His contribution was the result of long researches and deep knowledge of his field. Favaloro insisted that his findings were not personal but the result of team work that took the well-being of the patient as the first objective.
Doctor Favaloro was the first to successfully perform a bypass surgery by replacing the obstruction of the coronary artery of a 51 year old woman at the Cleveland Clinic in May of 1967. This marked "the beginning" of bypass surgery, which gradually improved with new technology.
Favaloro changed the history of coronary disease.
Favaloro returned to Argentina in 1971, hoping to develop a medical center similar to the Cleveland Clinic combining medical attention, investigation and education. The result of this plans were the creation of the Favaloro Foundation in 1975. Since then, more than 400 medical residents were formed under his supervision and innumerable courses, seminars and congresses were organized.
In 1980 Favaloro created the Laboratory of Basic Investigation -financed with his own money- that eventually became the Institute of Investigation in Basic Sciences of the University Institute of Biomedical Sciences, which, in turn, opened its way, in August of 1998 to the creation of the Favaloro University. Today the university has a Medical Sciences Faculty and an Engineering Faculty.
In 1992 the Institute of Cardiology and Cardiovascular Surgery of the Favaloro Foundation was inaugurated with the theme "advanced technology at the service of medical humanism" specialized in cardiology, cardiovascular surgery, cardiac, lung, hepatic, renal and narrow bone transplants, among others.
Favaloro continued his efforts of emphasizing on the prevention of diseases and teaching his patients basic rules of hygiene that helped diminish the diseases and the mortality rate. He never wasted the opportunity of reporting issues such as unemployment, inequality, poverty, armament, pollution, drugs, violence, etc, and was convinced that only people are aware of a problem it is possible to correct it or, even better, to anticipate it.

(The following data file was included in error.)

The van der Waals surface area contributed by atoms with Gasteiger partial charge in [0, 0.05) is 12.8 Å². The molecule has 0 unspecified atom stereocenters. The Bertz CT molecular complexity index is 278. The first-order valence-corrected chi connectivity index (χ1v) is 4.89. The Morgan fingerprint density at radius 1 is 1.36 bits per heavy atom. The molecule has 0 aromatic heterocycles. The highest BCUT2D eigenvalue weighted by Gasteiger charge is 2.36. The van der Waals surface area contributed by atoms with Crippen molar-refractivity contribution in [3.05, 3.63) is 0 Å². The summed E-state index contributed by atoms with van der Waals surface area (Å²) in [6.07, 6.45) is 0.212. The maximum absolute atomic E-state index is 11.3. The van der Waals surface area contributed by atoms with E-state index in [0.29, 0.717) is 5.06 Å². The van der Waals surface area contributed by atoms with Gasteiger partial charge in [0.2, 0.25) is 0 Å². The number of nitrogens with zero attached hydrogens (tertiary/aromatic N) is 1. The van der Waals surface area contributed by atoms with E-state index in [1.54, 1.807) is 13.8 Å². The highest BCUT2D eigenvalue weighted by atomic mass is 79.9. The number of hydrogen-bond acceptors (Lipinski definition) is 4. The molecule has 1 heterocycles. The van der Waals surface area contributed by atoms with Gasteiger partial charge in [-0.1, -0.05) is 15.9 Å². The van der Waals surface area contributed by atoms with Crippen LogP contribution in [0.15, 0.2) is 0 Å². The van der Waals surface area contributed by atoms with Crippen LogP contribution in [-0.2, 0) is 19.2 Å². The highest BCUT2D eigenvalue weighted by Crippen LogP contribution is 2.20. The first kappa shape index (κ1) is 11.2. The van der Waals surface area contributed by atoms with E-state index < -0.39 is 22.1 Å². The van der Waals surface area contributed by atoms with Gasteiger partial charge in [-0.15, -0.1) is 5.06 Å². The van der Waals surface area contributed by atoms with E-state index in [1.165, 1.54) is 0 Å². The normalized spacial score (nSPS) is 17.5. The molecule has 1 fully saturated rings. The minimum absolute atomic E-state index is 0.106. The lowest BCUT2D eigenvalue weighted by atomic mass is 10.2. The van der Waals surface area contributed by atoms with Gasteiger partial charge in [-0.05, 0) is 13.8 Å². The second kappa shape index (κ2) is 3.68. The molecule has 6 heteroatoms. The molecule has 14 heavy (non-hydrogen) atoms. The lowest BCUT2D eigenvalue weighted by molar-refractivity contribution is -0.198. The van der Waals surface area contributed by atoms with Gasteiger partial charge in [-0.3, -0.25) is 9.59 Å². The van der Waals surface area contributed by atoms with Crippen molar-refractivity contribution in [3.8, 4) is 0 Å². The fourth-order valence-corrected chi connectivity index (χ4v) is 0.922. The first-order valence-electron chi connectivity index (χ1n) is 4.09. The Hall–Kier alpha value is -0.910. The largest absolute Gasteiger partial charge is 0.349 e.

Favaloro received innumerable international distinctions such as the John Scott Prize 1979 (City of Philadelphia, USA), the creation of the Teachers' Board of Cardiovascular Surgery "Dr René G. Favaloro " (Tel Aviv's University, Israel, 1980); a distinction from the Conchita Rábago de Giménez Díaz Foundation (Madrid, Spain, 1982); the award "Teacher of Argentine Medicine" (Buenos Aires, Argentina, 1986); the Distinguished Alumnus Award of the Cleveland Clinic Foundation (Ohio, USA, 1987); The Gairdner Foundation International Award (Toronto, Canada, 1987); the René Leriche Prize granted by the International Society of Surgery (1989); the Gifted Teachers' Award (American College of Cardiology, 1992); the Golden Plate Award of the American Academy of Achievement (1993); the Prince Mahidol Prize (granted by His Majesty the King of Thailand, Bangkok, Thailand, 1999).
Favaloro insisted that every students have to compromise with society and quoted "I would like to be remembered as a teacher more than as a surgeon", reason why he dedicated as much time as he could to teaching and encouragement, as well as developing educational programs and writing books about medicine, education and society...
He lived in the Palermo neighborhood in the city of Buenos Aires and a crisis of personal and economic nature tied to the continuation of his Foundation, led it him to commit suicide at the age of 77 years. His unexpected disappearance is a painful loss for the humanity.